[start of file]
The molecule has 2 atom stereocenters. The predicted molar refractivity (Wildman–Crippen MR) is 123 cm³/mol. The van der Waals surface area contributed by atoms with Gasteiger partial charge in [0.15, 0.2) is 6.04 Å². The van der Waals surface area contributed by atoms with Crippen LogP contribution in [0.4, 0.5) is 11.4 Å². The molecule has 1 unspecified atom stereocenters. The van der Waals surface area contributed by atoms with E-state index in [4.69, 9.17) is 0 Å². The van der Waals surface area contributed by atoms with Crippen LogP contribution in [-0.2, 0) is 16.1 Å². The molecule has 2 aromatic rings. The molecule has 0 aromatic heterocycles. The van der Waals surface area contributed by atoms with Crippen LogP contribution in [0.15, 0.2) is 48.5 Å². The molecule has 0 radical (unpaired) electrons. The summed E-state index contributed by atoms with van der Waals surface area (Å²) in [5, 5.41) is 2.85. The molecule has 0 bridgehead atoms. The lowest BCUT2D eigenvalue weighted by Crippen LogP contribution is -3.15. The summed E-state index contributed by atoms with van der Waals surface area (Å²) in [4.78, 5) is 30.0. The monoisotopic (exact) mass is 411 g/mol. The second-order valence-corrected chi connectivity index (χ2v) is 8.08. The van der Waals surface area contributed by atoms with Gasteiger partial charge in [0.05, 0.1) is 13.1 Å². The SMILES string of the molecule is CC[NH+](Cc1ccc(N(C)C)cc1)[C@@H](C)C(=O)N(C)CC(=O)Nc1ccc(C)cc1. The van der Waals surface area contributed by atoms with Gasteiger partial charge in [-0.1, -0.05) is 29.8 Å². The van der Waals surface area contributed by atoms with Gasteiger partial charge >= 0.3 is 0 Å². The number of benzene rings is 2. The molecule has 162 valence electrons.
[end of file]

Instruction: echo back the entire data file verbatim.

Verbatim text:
The molecule has 2 atom stereocenters. The predicted molar refractivity (Wildman–Crippen MR) is 123 cm³/mol. The van der Waals surface area contributed by atoms with Gasteiger partial charge in [0.15, 0.2) is 6.04 Å². The van der Waals surface area contributed by atoms with Crippen LogP contribution in [0.4, 0.5) is 11.4 Å². The molecule has 1 unspecified atom stereocenters. The van der Waals surface area contributed by atoms with E-state index in [4.69, 9.17) is 0 Å². The van der Waals surface area contributed by atoms with Crippen LogP contribution in [-0.2, 0) is 16.1 Å². The molecule has 2 aromatic rings. The molecule has 0 aromatic heterocycles. The van der Waals surface area contributed by atoms with Crippen LogP contribution in [0.15, 0.2) is 48.5 Å². The molecule has 0 radical (unpaired) electrons. The summed E-state index contributed by atoms with van der Waals surface area (Å²) in [5, 5.41) is 2.85. The molecule has 0 bridgehead atoms. The lowest BCUT2D eigenvalue weighted by Crippen LogP contribution is -3.15. The summed E-state index contributed by atoms with van der Waals surface area (Å²) in [4.78, 5) is 30.0. The monoisotopic (exact) mass is 411 g/mol. The second-order valence-corrected chi connectivity index (χ2v) is 8.08. The van der Waals surface area contributed by atoms with Gasteiger partial charge in [0.05, 0.1) is 13.1 Å². The SMILES string of the molecule is CC[NH+](Cc1ccc(N(C)C)cc1)[C@@H](C)C(=O)N(C)CC(=O)Nc1ccc(C)cc1. The van der Waals surface area contributed by atoms with Gasteiger partial charge in [-0.1, -0.05) is 29.8 Å². The van der Waals surface area contributed by atoms with Gasteiger partial charge >= 0.3 is 0 Å². The number of benzene rings is 2. The molecule has 162 valence electrons.